Backpacking Mt. Rainier National Park’s Wonderland Trail

Mt. Rainier NP

Along Mt. Rainier National Park’s Wonderland Trail

Each summer, I head out on a backpacking adventure with a buddy, usually to a US national park. One of my favorite trips was along Mt. Rainier National Park’s Wonderland Trail in Washington. While some hikers opt to complete the 93-mile loop trail in one shot (in as few as five or as many as 15 days), we chose to explore a 30-mile stretch of the trail in the park’s northwest corner over four days.

Since the Wonderland Trail makes so many “best backpacking trail” lists, it can be difficult to secure a backcountry permit. We planned our trip well in advance and reserved our permits months before we hit the trail. The park begins accepting reservation requests on March 15th, and receives around 1,400 requests before they start processing them on April 1. Don’t panic if you didn’t plan ahead — Mt. Rainier sets aside about 30% of the permits for distribution on a first-come, first-served basis on the day of (or the day before) your hike.

Mt. Rainier NPWe set out from the Sunrise Visitor Center, where our wives parked the car and hiked in a ways with us before they looped back to Sunrise. Unfortunately, our first day was overcast with a light, misty rain. The views of the mountain from this area are probably spectacular, but our views were limited to the scree slopes and hillsides around us. Still, we had some dramatic views, especially back to the east. We also saw quite a few marmots playing amongst the rocks!

About 5.2 miles from the trailhead, we made our first campsite at Granite Creek. Sites here are fairly isolated from each other, tucked into a dense forest along a creek. The sites included posts for hanging our backpacks on, keeping them off of the ground (and, in turn, keeping critters out from them!). The sound of rushing water made up for the lack of a view from camp, and the blue sky the next morning made us eager to hit the trail!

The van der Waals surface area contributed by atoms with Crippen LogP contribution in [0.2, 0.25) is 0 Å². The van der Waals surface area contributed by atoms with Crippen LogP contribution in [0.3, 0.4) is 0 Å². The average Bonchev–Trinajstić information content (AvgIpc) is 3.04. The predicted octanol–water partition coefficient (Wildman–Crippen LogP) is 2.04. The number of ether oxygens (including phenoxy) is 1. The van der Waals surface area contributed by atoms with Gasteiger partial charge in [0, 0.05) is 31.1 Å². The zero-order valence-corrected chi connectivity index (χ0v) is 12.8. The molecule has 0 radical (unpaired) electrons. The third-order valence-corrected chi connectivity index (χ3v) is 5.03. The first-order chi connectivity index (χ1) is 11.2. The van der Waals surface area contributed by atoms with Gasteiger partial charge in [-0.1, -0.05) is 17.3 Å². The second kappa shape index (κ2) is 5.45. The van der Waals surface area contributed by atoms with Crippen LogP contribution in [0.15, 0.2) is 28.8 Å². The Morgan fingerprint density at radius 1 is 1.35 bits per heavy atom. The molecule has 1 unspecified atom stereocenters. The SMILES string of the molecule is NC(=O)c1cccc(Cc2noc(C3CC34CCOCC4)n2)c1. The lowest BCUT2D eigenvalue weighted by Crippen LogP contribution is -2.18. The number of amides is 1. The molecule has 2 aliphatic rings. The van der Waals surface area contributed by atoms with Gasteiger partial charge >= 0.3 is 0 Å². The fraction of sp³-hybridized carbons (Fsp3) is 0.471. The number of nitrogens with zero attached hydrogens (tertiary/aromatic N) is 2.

Day two took us from Granite Creek to Mystic Lake. The 5.5-mile trail meandered through dense forest, but through the trees, it offered great views of Mt. Rainier to the south. A highlight of this stretch of the Wonderland Trail is the massive Winthrop Glacier. The trail skirts the terminus of the glacier and offers great, up-closer views of this canyon-carving wonder. From the glacier, the trail follows the West Fork of the White River to Mystic Camp, about 0.2 miles from picturesque Mystic Lake. Too shallow for a swim, the lake offered a great spot to soak our tired feet.

While we really enjoyed our first two days on the trail, the third day was spectacular — one of my favorite days of hiking, ever. The trail left Mystic Camp and wandered past meadow-lined lakes, through forests, and past an active ranger cabin with an amazing view of the mountain (where we stopped to watch rockslides high atop the mountain with the rangers and some fellow hikers). Sunbathing marmots greeted us in wildflower-filled meadows, the impressive Carbon Glacier sent a torrent of water down the mountain, a suspension bridge crossed the Carbon River, fantastic views of the mountain abounded, and several rushing waterfalls capped off an amazing day of hiking. And did I mention the wild mountain blueberries? Yum!

At Carbon River, the Spray Park Trail forks from the Wonderland. Rather than follow the river valleys to the north, we decided to head south and camp at Cataract Valley, about 6.5 miles from Mystic Camp. This campground was tucked into the forest, and offered not only a small creek for drinking water, but a “real” toilet (well, as real as they get in the backcountry … of the composting variety).

We left Cataract Valley camp the morning of our 6.5-mile day four and headed south-southwest into Spray Park. The Spray Park Trail eventually climbs above the timberline, but not before meandering through  beautiful wildflower- and waterfall-filled meadows. Eventually, the trail leaves the trees and meadows and traverses the scree slopes on its way to year-round snowfields! After descending from the snowfields, a short 0.1-mile spur trail heads over to aptly-named Spray Falls, where we met our lovely (and noticeably more hygenic) wives, who’d hiked the two miles in from the Mowich Lake parking lot, where we all had lunch before heading out.

The Wonderland Trail is famous for its up-and-down terrain, ever-changing views of Mt. Rainier, and wide variety of landscapes. This 30-mile stretch of the trail gave us tastes of each, and left us looking forward to a return trip to the park to explore another chunk of the trail!

What’s your favorite backpacking trail? Leave us a note in the comments below. Enjoy your next backpacking adventure, whether it’s for a week or a weekend!

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One thought on “Backpacking Mt. Rainier National Park’s Wonderland Trail

  1. Pingback: Are You Planning Spring Trips? | HOMEmakers of Oregon LLC

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